Did you know that data stored in Windows Azure Table storage can be accessed through an OData feed? Does that question even make sense to you? If you answered no to either of those questions and you are interested in learning more, then read on. In this post I’ll show you how to use the OData SDK for PHP to retrieve, insert, update, and delete data stored in Windows Azure Table storage. If you are new to either Windows Azure Table storage or the OData protocol, I suggest reading either (or both) of these posts (among other things, they will describe what Azure Table storage and OData are, and walk you through set up of Azure Table storage and the OData SDK for PHP):

Once you have set up Azure Table storage and installed the OData SDK for PHP, writing code to leverage Azure Table storage is easy…

 

Set Up

To use the OData SDK for PHP with Azure tables, we must define a class that describes the table structure. And, for the SDK to extract table metadata from the class, the class must…

  1. Inherit from the TableEntry class
  2. All the properties which is to be stored in the azure table must have the attribute @Type:EntityProperty
  3. The table entry must have the following attributes:
    1. @Class:name_of_table_Entry_class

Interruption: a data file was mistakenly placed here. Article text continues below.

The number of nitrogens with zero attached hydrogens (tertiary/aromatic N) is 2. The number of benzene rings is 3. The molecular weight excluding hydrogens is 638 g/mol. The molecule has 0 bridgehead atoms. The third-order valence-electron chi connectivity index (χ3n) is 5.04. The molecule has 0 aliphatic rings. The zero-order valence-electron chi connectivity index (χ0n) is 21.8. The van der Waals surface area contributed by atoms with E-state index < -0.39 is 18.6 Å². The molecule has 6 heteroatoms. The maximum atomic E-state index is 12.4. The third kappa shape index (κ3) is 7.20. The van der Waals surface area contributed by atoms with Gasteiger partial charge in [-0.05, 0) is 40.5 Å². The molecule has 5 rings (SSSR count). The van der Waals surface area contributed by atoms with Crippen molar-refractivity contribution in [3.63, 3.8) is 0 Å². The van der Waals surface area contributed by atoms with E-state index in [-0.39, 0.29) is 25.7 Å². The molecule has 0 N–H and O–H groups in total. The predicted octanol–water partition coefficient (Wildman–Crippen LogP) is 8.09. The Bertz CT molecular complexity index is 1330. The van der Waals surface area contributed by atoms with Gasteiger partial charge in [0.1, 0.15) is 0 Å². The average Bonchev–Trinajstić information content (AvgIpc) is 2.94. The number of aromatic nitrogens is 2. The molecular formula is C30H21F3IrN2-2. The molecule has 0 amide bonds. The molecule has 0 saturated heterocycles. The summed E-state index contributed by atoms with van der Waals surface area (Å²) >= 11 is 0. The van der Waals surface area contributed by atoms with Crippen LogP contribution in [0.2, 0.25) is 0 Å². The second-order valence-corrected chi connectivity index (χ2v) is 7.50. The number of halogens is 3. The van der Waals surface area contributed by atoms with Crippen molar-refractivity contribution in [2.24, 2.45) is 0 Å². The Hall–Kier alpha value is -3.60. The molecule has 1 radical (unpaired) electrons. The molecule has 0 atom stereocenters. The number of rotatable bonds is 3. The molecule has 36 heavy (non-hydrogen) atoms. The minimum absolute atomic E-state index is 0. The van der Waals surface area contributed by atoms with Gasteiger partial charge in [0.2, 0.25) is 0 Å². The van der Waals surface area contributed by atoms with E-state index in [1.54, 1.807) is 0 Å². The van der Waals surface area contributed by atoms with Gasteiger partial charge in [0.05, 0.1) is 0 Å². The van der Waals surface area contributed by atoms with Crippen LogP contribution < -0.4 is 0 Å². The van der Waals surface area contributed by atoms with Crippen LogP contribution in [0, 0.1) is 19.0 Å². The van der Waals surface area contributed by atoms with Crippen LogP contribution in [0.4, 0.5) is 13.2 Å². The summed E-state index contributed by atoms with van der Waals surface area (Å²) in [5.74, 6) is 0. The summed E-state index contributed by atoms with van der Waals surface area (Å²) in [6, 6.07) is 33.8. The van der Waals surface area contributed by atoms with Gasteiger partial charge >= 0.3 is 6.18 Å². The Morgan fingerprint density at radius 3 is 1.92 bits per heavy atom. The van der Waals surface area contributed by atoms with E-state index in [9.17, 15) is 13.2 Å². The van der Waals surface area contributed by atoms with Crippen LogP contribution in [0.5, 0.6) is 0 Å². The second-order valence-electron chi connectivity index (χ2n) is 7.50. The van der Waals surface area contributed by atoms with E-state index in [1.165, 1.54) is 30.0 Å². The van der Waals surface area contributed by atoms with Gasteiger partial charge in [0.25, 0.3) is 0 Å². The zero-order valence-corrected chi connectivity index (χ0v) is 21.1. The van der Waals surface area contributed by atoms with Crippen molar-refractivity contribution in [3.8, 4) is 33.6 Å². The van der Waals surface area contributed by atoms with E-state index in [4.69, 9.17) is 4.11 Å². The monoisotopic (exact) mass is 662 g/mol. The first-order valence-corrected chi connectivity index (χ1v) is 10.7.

2. @Key:PartitionKey
    3. @Key:RowKey

So, the class I’m using (in a file called Contacts.php) describes a contact (note that the name of the class must be the name of the table in Windows Azure):

**
*@Class:Contacts
*@Key:PartitionKey
*@Key:RowKey
*/
class Contacts extends TableEntry
{
    /**
     *@Type:EntityProperty
     */
    public $Name;
    /**
     *@Type:EntityProperty
     */
    public $Address;
    /**
     *@Type:EntityProperty
     */
    public $Phone;
}

I’ll use "business” or “personal” as the value for the partition key, and an e-mail address for the value of the row key (the partition key and row key together define a unique key for each table entry). With that class in place we are ready to start using the SDK. In the code below, I create a new ObjectContext (which manages in-memory table data and provides functionality for persisting the data) and set the Credential property:

require_once 'Context/ObjectContext.php';
require_once 'Contacts.php';
define("AZURE_SERVICE_URL",'
http://your_azure_account_name.table.core.windows.net');
define("AZURE_ACCOUNT_NAME", "your_azure_account_name");
define("AZURE_ACCOUNT_KEY", 'your_azure_account_key');

$svc = new ObjectContext(AZURE_SERVICE_URL);
$svc->Credential = new AzureTableCredential(AZURE_ACCOUNT_NAME, AZURE_ACCOUNT_KEY);

 

Creating a Table

To create a table, we use the Tables class that is included in the SDK. Note that the table name must be the same as my class above:

$table = new Tables();
$table->TableName = "Contacts";   
$svc->AddObject("Tables", $table);
$svc->SaveChanges();

 

Inserting an Entity

Inserting an entity simply means creating a new Contacts object, setting it’s properties, and using the AddObject and SaveChanges method on the ObjectContext class:

$tableEntity = new Contacts();